Subway’s association with the NYC Marathon and staking the claim of “official training restaurant” demonstrates that work is never complete when it comes to brand positioning. Even when a brand’s position is solid as is the case with Subway, explore opportunities to drive home your brand’s distinctiveness in new ways.

Marketing Daily – “Subway Positions Itself as Athletes’ Training Choice”

Toyota’s Tiny Sports Marketing Play

Toyota is a brand that is heavily involved in sports marketing. It is a force in NASCAR, is naming rights holder of the Houston Rockets home court (Toyota Center), and is a sponsor of NBC’s “Sunday Night Football” telecasts. But, Toyota’s tiniest association with sports may be its most innovative. Toyota rolled out a concept called the Tiny Football League (TFL) that is integrated into its sponsorship of the halftime show on “Sunday Night Football” and supported with a web and social media presence.

The TFL is a lighthearted take on the world of youth football. The TFL website invites youth teams to add photos, stories, and videos. Toyota is running a contest in conjunction with the TFL initiative in which 8 youth teams will receive $5,000 each, and a team selected by fan voting will receive a $10,000 donation. Criteria used to judge teams include evidence of teamwork, determination, and constant improvement.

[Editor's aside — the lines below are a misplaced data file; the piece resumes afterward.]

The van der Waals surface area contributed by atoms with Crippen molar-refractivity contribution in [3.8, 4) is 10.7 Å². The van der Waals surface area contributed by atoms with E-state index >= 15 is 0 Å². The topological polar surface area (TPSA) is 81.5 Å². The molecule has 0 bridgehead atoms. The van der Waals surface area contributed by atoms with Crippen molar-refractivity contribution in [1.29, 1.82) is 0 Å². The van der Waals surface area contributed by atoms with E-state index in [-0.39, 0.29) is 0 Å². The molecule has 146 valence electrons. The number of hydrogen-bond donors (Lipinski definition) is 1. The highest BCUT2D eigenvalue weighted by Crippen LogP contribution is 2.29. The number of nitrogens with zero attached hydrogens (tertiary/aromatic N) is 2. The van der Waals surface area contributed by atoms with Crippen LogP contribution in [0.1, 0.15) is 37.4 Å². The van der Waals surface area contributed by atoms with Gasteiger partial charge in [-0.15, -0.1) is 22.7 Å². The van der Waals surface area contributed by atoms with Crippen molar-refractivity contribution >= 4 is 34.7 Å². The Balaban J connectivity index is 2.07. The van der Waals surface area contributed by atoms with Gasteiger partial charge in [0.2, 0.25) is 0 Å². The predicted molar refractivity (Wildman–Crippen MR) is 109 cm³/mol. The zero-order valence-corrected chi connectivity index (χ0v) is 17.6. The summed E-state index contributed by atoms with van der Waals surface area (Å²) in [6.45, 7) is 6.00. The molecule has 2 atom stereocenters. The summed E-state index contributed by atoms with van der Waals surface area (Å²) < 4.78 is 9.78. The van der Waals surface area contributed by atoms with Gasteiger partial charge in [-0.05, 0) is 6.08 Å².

At a time when it has become very expensive to be associated with top tier sports properties, Toyota’s foray into football via the TFL is brilliant. Toyota enjoys the best of both worlds. On one hand, its tie-in with the NFL via NBC’s Sunday night broadcasts give it the exposure a national brand like Toyota seeks. For Toyota, linking its presence in football to grassroots programs allows the company to show concern for local communities. The potential payoff in terms of how consumers perceive Toyota because of the Tiny Football League may be far greater than a more costly investment as an official sponsor of a major league sports property.

Football is the number one sport in the U.S., but there are ways to be associated with America’s favorite game other than an expensive sponsorship rights deal. Toyota’s TFL is a great example of how to link a brand with consumers’ interests in a creative way, one that taps into the benefits of sponsorship without the typical level of financial commitment.

Marketing Daily – “Toyota Talks Tiny Football in Corporate NFL Push”

Sponsorship Rights Fees: Know When to Say When